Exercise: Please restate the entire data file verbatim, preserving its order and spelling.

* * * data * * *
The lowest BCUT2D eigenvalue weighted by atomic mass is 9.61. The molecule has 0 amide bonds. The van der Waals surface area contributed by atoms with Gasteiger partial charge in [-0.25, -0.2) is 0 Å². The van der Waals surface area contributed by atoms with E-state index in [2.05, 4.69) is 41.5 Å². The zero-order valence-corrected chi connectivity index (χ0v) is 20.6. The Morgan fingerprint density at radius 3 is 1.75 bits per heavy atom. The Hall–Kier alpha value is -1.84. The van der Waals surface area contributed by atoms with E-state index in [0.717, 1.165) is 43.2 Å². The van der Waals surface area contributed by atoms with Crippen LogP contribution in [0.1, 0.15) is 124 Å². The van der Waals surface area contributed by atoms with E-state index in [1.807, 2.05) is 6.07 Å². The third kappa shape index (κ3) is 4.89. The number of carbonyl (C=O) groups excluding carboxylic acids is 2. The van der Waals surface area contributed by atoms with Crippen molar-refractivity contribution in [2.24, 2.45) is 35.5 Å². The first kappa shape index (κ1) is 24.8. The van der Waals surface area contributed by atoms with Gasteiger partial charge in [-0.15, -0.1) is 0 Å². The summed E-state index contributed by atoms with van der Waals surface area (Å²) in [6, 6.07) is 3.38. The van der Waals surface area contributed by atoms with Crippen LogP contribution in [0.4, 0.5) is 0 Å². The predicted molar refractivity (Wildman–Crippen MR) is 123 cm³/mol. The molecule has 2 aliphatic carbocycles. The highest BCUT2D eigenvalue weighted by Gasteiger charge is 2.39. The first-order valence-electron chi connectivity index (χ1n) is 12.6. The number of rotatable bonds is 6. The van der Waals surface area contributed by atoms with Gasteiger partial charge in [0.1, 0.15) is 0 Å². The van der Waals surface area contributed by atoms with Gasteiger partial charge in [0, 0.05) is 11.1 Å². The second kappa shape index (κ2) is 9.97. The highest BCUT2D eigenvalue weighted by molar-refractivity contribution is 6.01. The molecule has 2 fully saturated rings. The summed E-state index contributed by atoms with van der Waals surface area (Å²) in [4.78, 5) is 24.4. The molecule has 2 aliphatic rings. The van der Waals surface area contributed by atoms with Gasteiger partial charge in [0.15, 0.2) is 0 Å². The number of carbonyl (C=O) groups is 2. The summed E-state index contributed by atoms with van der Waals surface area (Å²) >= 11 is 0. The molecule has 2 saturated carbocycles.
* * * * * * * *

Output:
The lowest BCUT2D eigenvalue weighted by atomic mass is 9.61. The molecule has 0 amide bonds. The van der Waals surface area contributed by atoms with Gasteiger partial charge in [-0.25, -0.2) is 0 Å². The van der Waals surface area contributed by atoms with E-state index in [2.05, 4.69) is 41.5 Å². The zero-order valence-corrected chi connectivity index (χ0v) is 20.6. The Morgan fingerprint density at radius 3 is 1.75 bits per heavy atom. The Hall–Kier alpha value is -1.84. The van der Waals surface area contributed by atoms with E-state index in [0.717, 1.165) is 43.2 Å². The van der Waals surface area contributed by atoms with Crippen LogP contribution in [0.1, 0.15) is 124 Å². The van der Waals surface area contributed by atoms with E-state index in [1.807, 2.05) is 6.07 Å². The third kappa shape index (κ3) is 4.89. The number of carbonyl (C=O) groups excluding carboxylic acids is 2. The van der Waals surface area contributed by atoms with Crippen molar-refractivity contribution in [2.24, 2.45) is 35.5 Å². The first kappa shape index (κ1) is 24.8. The van der Waals surface area contributed by atoms with Gasteiger partial charge in [-0.15, -0.1) is 0 Å². The summed E-state index contributed by atoms with van der Waals surface area (Å²) in [6, 6.07) is 3.38. The van der Waals surface area contributed by atoms with Crippen LogP contribution in [0.4, 0.5) is 0 Å². The predicted molar refractivity (Wildman–Crippen MR) is 123 cm³/mol. The molecule has 2 aliphatic carbocycles. The highest BCUT2D eigenvalue weighted by Gasteiger charge is 2.39. The first-order valence-electron chi connectivity index (χ1n) is 12.6. The number of rotatable bonds is 6. The van der Waals surface area contributed by atoms with Gasteiger partial charge in [0.1, 0.15) is 0 Å². The van der Waals surface area contributed by atoms with Gasteiger partial charge in [0, 0.05) is 11.1 Å². The second kappa shape index (κ2) is 9.97. The highest BCUT2D eigenvalue weighted by molar-refractivity contribution is 6.01. The molecule has 2 fully saturated rings. The summed E-state index contributed by atoms with van der Waals surface area (Å²) in [4.78, 5) is 24.4. The molecule has 2 aliphatic rings. The van der Waals surface area contributed by atoms with Gasteiger partial charge in [0.15, 0.2) is 0 Å². The number of carbonyl (C=O) groups is 2. The summed E-state index contributed by atoms with van der Waals surface area (Å²) >= 11 is 0. The molecule has 2 saturated carbocycles.